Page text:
In keeping an open mind, I've found one or maybe two Pinot Noirs that have gotten me excited.  I can't say I've drunk a lot of high end Pinot Noir, either--usually, when at winery tastings, I skip over the Pinot Noir in favor of a Cabernet Sauvignon or even a Syrah (not my favorite either).   In fact, I think the most enjoyable Pinot Noir I've had was from a Trader Joe's.

(I once had a dinnermate order a PinoT Noyr, pronouncing it in the most exaggerated American accent possible.  I usually don't mind someone mispronouncing the varietal, but he was trying to put on SUCH a show, that I couldn't help but shake my head and roll my eyes at the attempt at pretense.)

I will continue to try the fickle, temperamental Pinot Noir grape, and hopefully find a bottle or two that I enjoy. I may not like any of the ones I try.  But I can rest, assured that I abide by my wine philosophy in that I a) will try anything once and b) stick to my own guns and not "trends."

December 5, 2012

Review: 2008 Rivetto Langhe Nebbiolo

My next wine review on this blog is going to be another international wine--and an under-$20 pick!  I found this guy at BevMo for about $15.

I not always-but often-try to pair Italian food with Italian wines.  I had ravioli in a marinara sauce last night, and so decided to break open an Italian red that I recently picked up.  And it did NOT disappoint.

The placard at BevMo described this wine as a "Baby Barolo" which I thought was exciting because Barolo is NOT CHEAP, you guys.

My first reaction was: CHERRIES.  Lots of lovely cherries--it reminded me, in a lot of ways, of the dried sour cherries you can get from Michigan.  So--the wine itself had a great deal of acidity, but was really balanced by the fruit flavor.  This was also a  smooooth wine--I'm glad I didn't pair this one with lots of beef because the tannins were so mild.

The aroma is where a lot of the complexity comes in:  sticking my nose in the glass, it's not just fruit aromas that jump out.  (Aromas--for me--are where complexity generally shines.  I usually can only taste recognizable food flavors in my wine, but the aroma is where I get essences of non-edible ingredients: grass, leather, tobacco, smoke, florals, etc.)

In this case, the aroma (because I refuse to use the word bouquet) is really, really reminiscent of roses. The whiff of perfume-y florals plus the flavor of cherries and an aftertaste of coffee add up to a great wine.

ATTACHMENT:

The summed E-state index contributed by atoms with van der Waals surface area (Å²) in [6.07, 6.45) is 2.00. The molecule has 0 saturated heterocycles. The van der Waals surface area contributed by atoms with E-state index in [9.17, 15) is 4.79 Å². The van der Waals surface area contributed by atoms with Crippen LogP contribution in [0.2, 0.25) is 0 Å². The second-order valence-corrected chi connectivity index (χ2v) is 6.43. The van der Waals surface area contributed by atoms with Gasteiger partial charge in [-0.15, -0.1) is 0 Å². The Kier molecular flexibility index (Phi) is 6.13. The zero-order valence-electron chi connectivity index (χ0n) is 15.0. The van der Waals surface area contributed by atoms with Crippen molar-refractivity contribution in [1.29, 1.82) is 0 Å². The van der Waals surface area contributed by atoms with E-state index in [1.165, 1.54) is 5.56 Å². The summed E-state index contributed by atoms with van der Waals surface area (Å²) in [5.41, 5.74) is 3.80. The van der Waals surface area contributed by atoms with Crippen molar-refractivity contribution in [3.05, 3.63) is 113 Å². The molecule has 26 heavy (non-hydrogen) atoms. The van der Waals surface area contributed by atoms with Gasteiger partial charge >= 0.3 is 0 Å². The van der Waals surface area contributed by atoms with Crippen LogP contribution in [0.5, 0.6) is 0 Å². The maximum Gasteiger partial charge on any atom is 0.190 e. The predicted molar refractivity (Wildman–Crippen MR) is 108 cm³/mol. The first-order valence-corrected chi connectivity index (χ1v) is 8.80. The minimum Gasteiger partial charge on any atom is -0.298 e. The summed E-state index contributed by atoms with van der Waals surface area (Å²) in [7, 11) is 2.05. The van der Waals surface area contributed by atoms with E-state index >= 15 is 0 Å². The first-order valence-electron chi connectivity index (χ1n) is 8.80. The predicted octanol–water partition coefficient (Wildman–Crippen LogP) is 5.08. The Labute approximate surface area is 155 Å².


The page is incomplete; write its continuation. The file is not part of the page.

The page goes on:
BevMo wasn't kidding--this really does have the characteristics of a Baby Barolo.  And at under $20, this is one I will buy again to accompany a pasta dish, or maybe even try it with lamb chops.

December 4, 2012

Essence of what now?!

Have you ever read a really, really ridiculous wine description?  I fear that's what keeps a lot of people from overcoming the "I like red vs. white" hurdle.  You know, those reviews where you read the whole "I recognize here a soup├žon of fermented mushroom paste with a hint of elderberry bush with a side of" GIVE ME A BREAK.

My problems with this are....many:
1) Reviews are subjective to begin with.  Stop acting like they are definitive.

2) Reviews are suggestive, too.  People read the reviews, and say "Yes, I taste the lychee," when they may have never had a lychee in their lives.

3)  These descriptors make it difficult on those who can't taste the same thing.  I know I tend to worry sometimes "OMG what am I MISSING, I don't taste HAM."

4) It just reeks of elitism.

5)  Wine has definite flavor profiles.  Making them overly complex makes them accessible.

6)  It's extraordinarily easy to make fun of this part.  And it really sounds dumb.  Perhaps a new approach is needed.

You DON'T taste the hint of Twinkie FOR SHAME UGH.

Do you struggle with identifying flavors in your wine? Do RIDICULOUS reviews or descriptions irritate you as much as they irritate me?  Stay tuned.  I'm going to dedicate a future series of posts on how to identify major flavors in your wine--that way, when perusing the backs of wine bottles or checking out someone else's descriptions on those little placards in front of "featured" wines at the store, you won't be overwhelmed.

December 3, 2012

A MadCAP Debate: Cork vs. Screwtop Capped Wines

The debate over whether wineries should be using screw-top caps or remain using cork (or a cork substitute plug) rages on, with cork lovers clinging tight to the tradition and ceremony of popping a cork and the new guard claiming that screw caps are better preservers and more functional.

Though a traditional kind of girl in many aspects of my life, I'm a huge proponent of screw-top wines.  I love the elegance of a cork, and save pretty much every cork that I come across--I hope to create an actual cork board one day as both art, a scrapbook of all the wines I've enjoyed, and function, too.  But that's pretty much where my love for corks end.
See, corks are pretty! But that's about it.
I remember one sad Christmas when my father opened up what was to be "an amazing bottle of wine,"  only to discover that it had been beset with cork taint--from the second the wine hit the glass, we could smell the pungent, sour aroma that indicated that unfortunately, this wine had become an expensive vinegar.

A few years ago, I walked past my wine rack to discover a small dried puddle of red liquid on the ground. Wuh-oh.  After thoroughly examining all the wines on that rack, I determined that it was, of course, one of the most expensive bottles I owned.  And it was a Wednesday night.  Out of fear that it didn't have much time, that wine got drunk that night, without the dinner party I hoped to accompany it.